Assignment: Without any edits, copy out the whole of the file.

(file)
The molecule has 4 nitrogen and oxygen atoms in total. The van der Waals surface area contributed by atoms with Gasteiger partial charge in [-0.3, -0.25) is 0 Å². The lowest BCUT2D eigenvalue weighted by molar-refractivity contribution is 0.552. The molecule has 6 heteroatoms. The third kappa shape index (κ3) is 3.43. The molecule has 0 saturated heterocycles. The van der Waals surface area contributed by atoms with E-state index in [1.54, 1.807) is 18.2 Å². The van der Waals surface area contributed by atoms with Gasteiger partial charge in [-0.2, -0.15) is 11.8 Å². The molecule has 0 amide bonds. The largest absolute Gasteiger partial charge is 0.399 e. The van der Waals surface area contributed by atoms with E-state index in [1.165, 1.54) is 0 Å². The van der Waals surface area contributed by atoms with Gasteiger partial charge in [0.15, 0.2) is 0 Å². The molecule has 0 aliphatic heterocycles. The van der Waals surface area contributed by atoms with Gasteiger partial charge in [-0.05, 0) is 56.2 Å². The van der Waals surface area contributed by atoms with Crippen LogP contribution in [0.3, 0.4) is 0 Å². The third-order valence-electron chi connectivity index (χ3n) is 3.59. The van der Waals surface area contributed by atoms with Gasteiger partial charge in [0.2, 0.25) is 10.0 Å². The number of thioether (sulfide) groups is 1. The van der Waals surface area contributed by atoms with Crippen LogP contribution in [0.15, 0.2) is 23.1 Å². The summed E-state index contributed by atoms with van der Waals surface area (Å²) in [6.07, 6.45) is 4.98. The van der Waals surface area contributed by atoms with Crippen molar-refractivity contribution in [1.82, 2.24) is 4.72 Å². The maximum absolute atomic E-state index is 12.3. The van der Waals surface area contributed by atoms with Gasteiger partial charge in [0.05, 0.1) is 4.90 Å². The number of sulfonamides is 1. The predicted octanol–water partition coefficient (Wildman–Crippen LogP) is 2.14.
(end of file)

The molecule has 4 nitrogen and oxygen atoms in total. The van der Waals surface area contributed by atoms with Gasteiger partial charge in [-0.3, -0.25) is 0 Å². The lowest BCUT2D eigenvalue weighted by molar-refractivity contribution is 0.552. The molecule has 6 heteroatoms. The third kappa shape index (κ3) is 3.43. The molecule has 0 saturated heterocycles. The van der Waals surface area contributed by atoms with E-state index in [1.54, 1.807) is 18.2 Å². The van der Waals surface area contributed by atoms with Gasteiger partial charge in [-0.2, -0.15) is 11.8 Å². The molecule has 0 amide bonds. The largest absolute Gasteiger partial charge is 0.399 e. The van der Waals surface area contributed by atoms with E-state index in [1.165, 1.54) is 0 Å². The van der Waals surface area contributed by atoms with Gasteiger partial charge in [0.15, 0.2) is 0 Å². The molecule has 0 aliphatic heterocycles. The van der Waals surface area contributed by atoms with Gasteiger partial charge in [-0.05, 0) is 56.2 Å². The van der Waals surface area contributed by atoms with Crippen LogP contribution in [0.3, 0.4) is 0 Å². The third-order valence-electron chi connectivity index (χ3n) is 3.59. The van der Waals surface area contributed by atoms with Gasteiger partial charge in [0.2, 0.25) is 10.0 Å². The number of thioether (sulfide) groups is 1. The van der Waals surface area contributed by atoms with Crippen LogP contribution in [0.15, 0.2) is 23.1 Å². The summed E-state index contributed by atoms with van der Waals surface area (Å²) in [6.07, 6.45) is 4.98. The van der Waals surface area contributed by atoms with Crippen molar-refractivity contribution in [1.82, 2.24) is 4.72 Å². The maximum absolute atomic E-state index is 12.3. The van der Waals surface area contributed by atoms with Gasteiger partial charge in [0.05, 0.1) is 4.90 Å². The number of sulfonamides is 1. The predicted octanol–water partition coefficient (Wildman–Crippen LogP) is 2.14.